Implicit bias in advertising
By Anwar Boutayba
In the advertising world, businesses want to know the individuals that can and should buy their products.
However, it’s important to avoid the enforcement of harmful and exclusionary implicit biases through the creation of advertising content.
What is Implicit Bias?
According to the Kirwan Institute for the Study of Race and Ethnicity, implicit bias is defined as “the attitudes or stereotypes that affect our understanding, actions and decisions in an unconscious manner…(that) cause us to have feelings and attitudes about other people based on characteristics such as race, ethnicity, age, and appearance.”
Implicit biases are meant to create societal separations between groups of people in order to advance pervasive agendas. In fact, most implicit biases are advanced through media and advertisements – two things that often have high occurrences of consumer exposure.
Starbucks and Implicit Bias
One of the most prolific examples of implicit bias (and its disastrous effects) occurred in 2018 when the police were called on two Black customers at a Philadelphia Starbucks. In an effort to restore Starbucks’ image, they shut down stores and held implicit bias training for all employees.
In the eyes of a socially-concerned consumer, Starbucks’ actions beg a question: Why wasn’t implicit bias training mandatory from the get-go?
Additionally, implicit biases in an advertising context are damaging to your brand’s image and profit margins. In Starbucks’ case, they lost millions of dollars in revenue and suffered lasting damage to their inclusive brand image – especially after they attempted to forbid baristas from displaying their solidarity with the Black Lives Matter movement through pins or t-shirts.
But Starbucks is not the only culprit.
How to spot Implicit Bias
We are living in an era where diversity and inclusion are applauded, which is why advertisements are starting to represent the diverse world we live in. However, some advertisements reinforce implicit biases. The main way they do this is by featuring their ideal consumer on their advertising or marketing communications.
Of course, some products and services have income cut-offs – a consequence of living in a capitalistic system. Yet, we live in a free-market society, meaning that a Black person can also be the target audience for something that was only marketed for white people.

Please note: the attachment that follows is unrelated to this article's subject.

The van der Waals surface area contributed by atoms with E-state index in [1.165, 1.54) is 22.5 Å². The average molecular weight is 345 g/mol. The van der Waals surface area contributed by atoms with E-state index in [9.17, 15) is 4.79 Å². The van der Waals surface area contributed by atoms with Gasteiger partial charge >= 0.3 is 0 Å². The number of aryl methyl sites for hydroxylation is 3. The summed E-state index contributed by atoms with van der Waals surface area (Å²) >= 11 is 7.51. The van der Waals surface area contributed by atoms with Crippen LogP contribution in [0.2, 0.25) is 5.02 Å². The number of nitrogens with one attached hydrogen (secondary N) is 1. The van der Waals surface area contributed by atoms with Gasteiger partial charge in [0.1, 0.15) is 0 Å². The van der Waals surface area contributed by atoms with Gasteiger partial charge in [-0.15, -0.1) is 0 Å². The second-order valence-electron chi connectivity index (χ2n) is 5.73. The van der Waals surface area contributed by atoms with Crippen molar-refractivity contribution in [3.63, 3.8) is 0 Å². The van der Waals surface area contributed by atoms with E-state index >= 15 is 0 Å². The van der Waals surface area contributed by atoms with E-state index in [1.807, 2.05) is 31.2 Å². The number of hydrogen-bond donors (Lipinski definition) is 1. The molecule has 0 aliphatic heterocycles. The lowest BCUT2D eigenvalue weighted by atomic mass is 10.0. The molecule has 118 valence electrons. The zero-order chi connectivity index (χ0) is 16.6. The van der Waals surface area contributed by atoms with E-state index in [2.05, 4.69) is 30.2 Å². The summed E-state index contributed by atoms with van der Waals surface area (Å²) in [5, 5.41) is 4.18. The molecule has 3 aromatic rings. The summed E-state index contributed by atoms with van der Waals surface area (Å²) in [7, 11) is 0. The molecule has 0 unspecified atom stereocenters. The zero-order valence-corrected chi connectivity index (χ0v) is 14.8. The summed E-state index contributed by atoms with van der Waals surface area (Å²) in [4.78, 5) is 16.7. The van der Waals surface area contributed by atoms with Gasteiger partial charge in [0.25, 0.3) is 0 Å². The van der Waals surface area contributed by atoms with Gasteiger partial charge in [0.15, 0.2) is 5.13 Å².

For example, in a 2017 campaign by Dove, a Black woman was transformed into a white woman after using Dove soap. Dove wanted their audience to think that using Dove will render them pure. Purity, in this case, was represented by whiteness – an idea that was represented in an overtly racist advertisement.
Another way that brands exert their implicit biases is by featuring only white spokespersons out of fear that their target audience would be unable to identify with anyone else. That belief reinforces the idea that people of color are fundamentally different than white people, which is simply untrue.
How to target Implicit Bias
Targeting implicit bias on an organizational level requires a great deal of introspection. Do you clutch your bag a bit closer when a Black man is approaching you? Are you quick to assume that an East Asian person is Chinese? These are not the only examples of implicit biases but working through them ensures that your actions cannot be utilized to further exclusionary agendas.
This introspection is pivotal for creating advertisements that are not based in harmful and discriminatory implicit biases because in an age where diversity and inclusion is stressed, your organization should not be contributing to the opposite.
The 1893 Brand Studio is committed to creating advertisements and stories that are both profitable and inclusive. Our teams are composed of people from all walks of life which creates content that resonates with more than one type of person – something that is crucial in our interconnected world.